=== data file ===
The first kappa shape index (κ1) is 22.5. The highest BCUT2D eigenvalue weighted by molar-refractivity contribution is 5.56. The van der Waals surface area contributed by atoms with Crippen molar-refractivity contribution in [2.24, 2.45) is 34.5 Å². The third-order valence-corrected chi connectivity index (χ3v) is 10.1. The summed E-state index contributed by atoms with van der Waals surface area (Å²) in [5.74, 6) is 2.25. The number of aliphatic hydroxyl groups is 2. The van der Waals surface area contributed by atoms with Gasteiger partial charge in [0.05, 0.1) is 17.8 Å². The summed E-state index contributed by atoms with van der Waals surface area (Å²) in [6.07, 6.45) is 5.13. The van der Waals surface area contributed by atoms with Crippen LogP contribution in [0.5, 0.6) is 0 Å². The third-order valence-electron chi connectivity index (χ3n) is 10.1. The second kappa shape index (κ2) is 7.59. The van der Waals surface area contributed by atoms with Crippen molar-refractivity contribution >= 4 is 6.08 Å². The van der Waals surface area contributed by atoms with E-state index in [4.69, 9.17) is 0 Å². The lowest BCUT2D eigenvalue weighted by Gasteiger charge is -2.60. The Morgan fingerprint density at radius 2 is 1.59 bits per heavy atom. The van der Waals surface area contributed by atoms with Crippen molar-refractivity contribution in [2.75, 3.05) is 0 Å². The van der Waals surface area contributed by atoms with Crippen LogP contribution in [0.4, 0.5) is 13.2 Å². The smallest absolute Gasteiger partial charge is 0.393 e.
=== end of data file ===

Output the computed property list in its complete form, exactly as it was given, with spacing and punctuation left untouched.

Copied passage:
The first kappa shape index (κ1) is 22.5. The highest BCUT2D eigenvalue weighted by molar-refractivity contribution is 5.56. The van der Waals surface area contributed by atoms with Crippen molar-refractivity contribution in [2.24, 2.45) is 34.5 Å². The third-order valence-corrected chi connectivity index (χ3v) is 10.1. The summed E-state index contributed by atoms with van der Waals surface area (Å²) in [5.74, 6) is 2.25. The number of aliphatic hydroxyl groups is 2. The van der Waals surface area contributed by atoms with Gasteiger partial charge in [0.05, 0.1) is 17.8 Å². The summed E-state index contributed by atoms with van der Waals surface area (Å²) in [6.07, 6.45) is 5.13. The van der Waals surface area contributed by atoms with Crippen LogP contribution in [0.5, 0.6) is 0 Å². The third-order valence-electron chi connectivity index (χ3n) is 10.1. The second kappa shape index (κ2) is 7.59. The van der Waals surface area contributed by atoms with Crippen molar-refractivity contribution >= 4 is 6.08 Å². The van der Waals surface area contributed by atoms with E-state index in [4.69, 9.17) is 0 Å². The lowest BCUT2D eigenvalue weighted by Gasteiger charge is -2.60. The Morgan fingerprint density at radius 2 is 1.59 bits per heavy atom. The van der Waals surface area contributed by atoms with Crippen molar-refractivity contribution in [2.75, 3.05) is 0 Å². The van der Waals surface area contributed by atoms with Crippen LogP contribution in [0.4, 0.5) is 13.2 Å². The smallest absolute Gasteiger partial charge is 0.393 e.